Building Blocks to a Healthy and Happy Food Nature

Weaning is challenging! There is a plethora of information out there and no one size fits all for getting your baby started on solids. Add that we live in a world where highly processed foods, additives and artificial flavourings are fast becoming the norm, so what we feed our children needs to be centred around promoting their health and well-being without compromising on flavour and taste. A broad and varied diet coupled with exposure to a range of flavours from the early years will encourage life-long enjoyment of real food. Food isn’t just fuel! It should be fun, enjoyed and, for many, a way to bring families together!

Let’s be realistic, your little one isn’t going to like every food you serve, it could be the flavour, texture, look, smell or they are just having an off day (like adults do!). Concentrate on offering variety and mindful feeding; offer wholesome and nourishing food that meets their nutritional requirements and allow them to explore different tastes, flavours and textures. Being consistent and persistent is key, some children need over 15 exposures to a food before even trying it! And add in some FUN! Let them really explore, investigate and play with their food; it all counts as exposure.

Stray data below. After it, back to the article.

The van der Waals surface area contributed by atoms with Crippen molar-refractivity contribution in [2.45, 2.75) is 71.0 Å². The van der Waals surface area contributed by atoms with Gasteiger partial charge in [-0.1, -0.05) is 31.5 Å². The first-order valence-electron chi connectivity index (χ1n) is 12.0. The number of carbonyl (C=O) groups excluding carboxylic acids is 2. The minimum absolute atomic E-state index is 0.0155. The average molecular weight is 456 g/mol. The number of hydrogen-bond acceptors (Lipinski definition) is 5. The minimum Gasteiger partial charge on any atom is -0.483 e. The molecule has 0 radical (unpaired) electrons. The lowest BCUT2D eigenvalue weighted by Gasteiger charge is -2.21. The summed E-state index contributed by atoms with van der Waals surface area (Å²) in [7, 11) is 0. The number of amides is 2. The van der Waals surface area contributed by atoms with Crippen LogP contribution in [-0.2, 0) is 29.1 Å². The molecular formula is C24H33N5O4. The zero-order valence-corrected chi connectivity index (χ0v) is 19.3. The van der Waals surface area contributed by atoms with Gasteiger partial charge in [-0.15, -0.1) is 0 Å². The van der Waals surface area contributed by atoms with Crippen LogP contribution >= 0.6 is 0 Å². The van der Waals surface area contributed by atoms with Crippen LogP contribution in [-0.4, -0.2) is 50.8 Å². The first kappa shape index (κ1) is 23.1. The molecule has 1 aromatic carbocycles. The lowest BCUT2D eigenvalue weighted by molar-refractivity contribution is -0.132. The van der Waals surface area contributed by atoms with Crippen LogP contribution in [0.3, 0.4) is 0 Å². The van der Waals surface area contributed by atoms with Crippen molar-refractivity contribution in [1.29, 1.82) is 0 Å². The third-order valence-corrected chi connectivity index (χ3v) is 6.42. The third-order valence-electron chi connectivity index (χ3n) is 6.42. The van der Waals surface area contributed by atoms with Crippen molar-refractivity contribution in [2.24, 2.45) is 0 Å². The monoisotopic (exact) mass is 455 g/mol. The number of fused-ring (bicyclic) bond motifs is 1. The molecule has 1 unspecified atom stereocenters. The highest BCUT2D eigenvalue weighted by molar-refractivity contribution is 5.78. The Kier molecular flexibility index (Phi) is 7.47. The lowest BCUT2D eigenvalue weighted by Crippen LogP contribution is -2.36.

Whether you take a traditional purée approach or skip the purées and dive straight into soft finger food to promote self- feeding, baby and toddler food shouldn’t be bland!

Experimenting with a range of aromatic spices can help to expand their palettes and cultivate adventurous eaters who enjoy a range of flavours, textures and are excited by food! Introducing bold flavours early on is essential as receptiveness to new tastes narrows as they get older - so go big with flavour!

Whichever approach you take, the Nuby dippy self-feeding spoons are a fab tool to get your little one’s on the road to independent feeding as they are dual ended. One end has a textured dipper to make practicing self feeding easier and the other a spoon for a little help from parents, and to use independently as they get older. Importantly, both ends have a  choke protection guard, to reduce gagging and minimise the risk of choking. 

Children need carbohydrates, fat, protein and a plethora of vitamins and minerals to support their growth and development and therefore need a varied and balanced diet to meet their nutritional needs. 

Here are my top tips to getting your little one’s enjoying different foods and building a healthy relationship with food:

  1. Lead by example! Role model eating and enjoying the food you serve. Watching you enjoy food at mealtimes is powerful and encouraging. Eating together is important, it promotes social interaction and allows children to model and learn eating behaviour.
  2. Let them play with their food! Add in an element of “fun” like food picks and fun utensils. Let them use their imagination and have FUN playing with their veggies.